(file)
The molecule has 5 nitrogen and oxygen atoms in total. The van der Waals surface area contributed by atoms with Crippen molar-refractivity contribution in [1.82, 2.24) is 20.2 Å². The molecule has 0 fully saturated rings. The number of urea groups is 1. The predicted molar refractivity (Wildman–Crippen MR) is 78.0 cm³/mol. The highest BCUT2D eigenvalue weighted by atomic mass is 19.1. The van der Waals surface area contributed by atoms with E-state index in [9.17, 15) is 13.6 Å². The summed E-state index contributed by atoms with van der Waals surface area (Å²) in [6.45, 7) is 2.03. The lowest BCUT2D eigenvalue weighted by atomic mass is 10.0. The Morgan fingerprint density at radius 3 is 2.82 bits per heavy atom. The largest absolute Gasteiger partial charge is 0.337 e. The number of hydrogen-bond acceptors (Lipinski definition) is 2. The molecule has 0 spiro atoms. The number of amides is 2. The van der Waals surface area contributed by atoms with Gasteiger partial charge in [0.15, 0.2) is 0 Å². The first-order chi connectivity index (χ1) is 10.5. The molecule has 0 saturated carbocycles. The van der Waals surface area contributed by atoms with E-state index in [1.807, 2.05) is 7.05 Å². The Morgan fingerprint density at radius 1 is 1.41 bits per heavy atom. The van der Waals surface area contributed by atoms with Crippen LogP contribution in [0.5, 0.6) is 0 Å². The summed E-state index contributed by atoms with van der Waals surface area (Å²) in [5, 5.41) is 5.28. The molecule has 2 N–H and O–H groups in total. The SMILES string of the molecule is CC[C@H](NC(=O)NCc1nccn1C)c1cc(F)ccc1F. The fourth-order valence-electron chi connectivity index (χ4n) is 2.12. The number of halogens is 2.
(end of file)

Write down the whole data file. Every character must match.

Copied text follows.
The molecule has 5 nitrogen and oxygen atoms in total. The van der Waals surface area contributed by atoms with Crippen molar-refractivity contribution in [1.82, 2.24) is 20.2 Å². The molecule has 0 fully saturated rings. The number of urea groups is 1. The predicted molar refractivity (Wildman–Crippen MR) is 78.0 cm³/mol. The highest BCUT2D eigenvalue weighted by atomic mass is 19.1. The van der Waals surface area contributed by atoms with E-state index in [9.17, 15) is 13.6 Å². The summed E-state index contributed by atoms with van der Waals surface area (Å²) in [6.45, 7) is 2.03. The lowest BCUT2D eigenvalue weighted by atomic mass is 10.0. The Morgan fingerprint density at radius 3 is 2.82 bits per heavy atom. The largest absolute Gasteiger partial charge is 0.337 e. The number of hydrogen-bond acceptors (Lipinski definition) is 2. The molecule has 0 spiro atoms. The number of amides is 2. The van der Waals surface area contributed by atoms with Gasteiger partial charge in [0.15, 0.2) is 0 Å². The first-order chi connectivity index (χ1) is 10.5. The molecule has 0 saturated carbocycles. The van der Waals surface area contributed by atoms with E-state index in [1.807, 2.05) is 7.05 Å². The Morgan fingerprint density at radius 1 is 1.41 bits per heavy atom. The van der Waals surface area contributed by atoms with Crippen LogP contribution in [0.5, 0.6) is 0 Å². The summed E-state index contributed by atoms with van der Waals surface area (Å²) in [5, 5.41) is 5.28. The molecule has 2 N–H and O–H groups in total. The SMILES string of the molecule is CC[C@H](NC(=O)NCc1nccn1C)c1cc(F)ccc1F. The fourth-order valence-electron chi connectivity index (χ4n) is 2.12. The number of halogens is 2.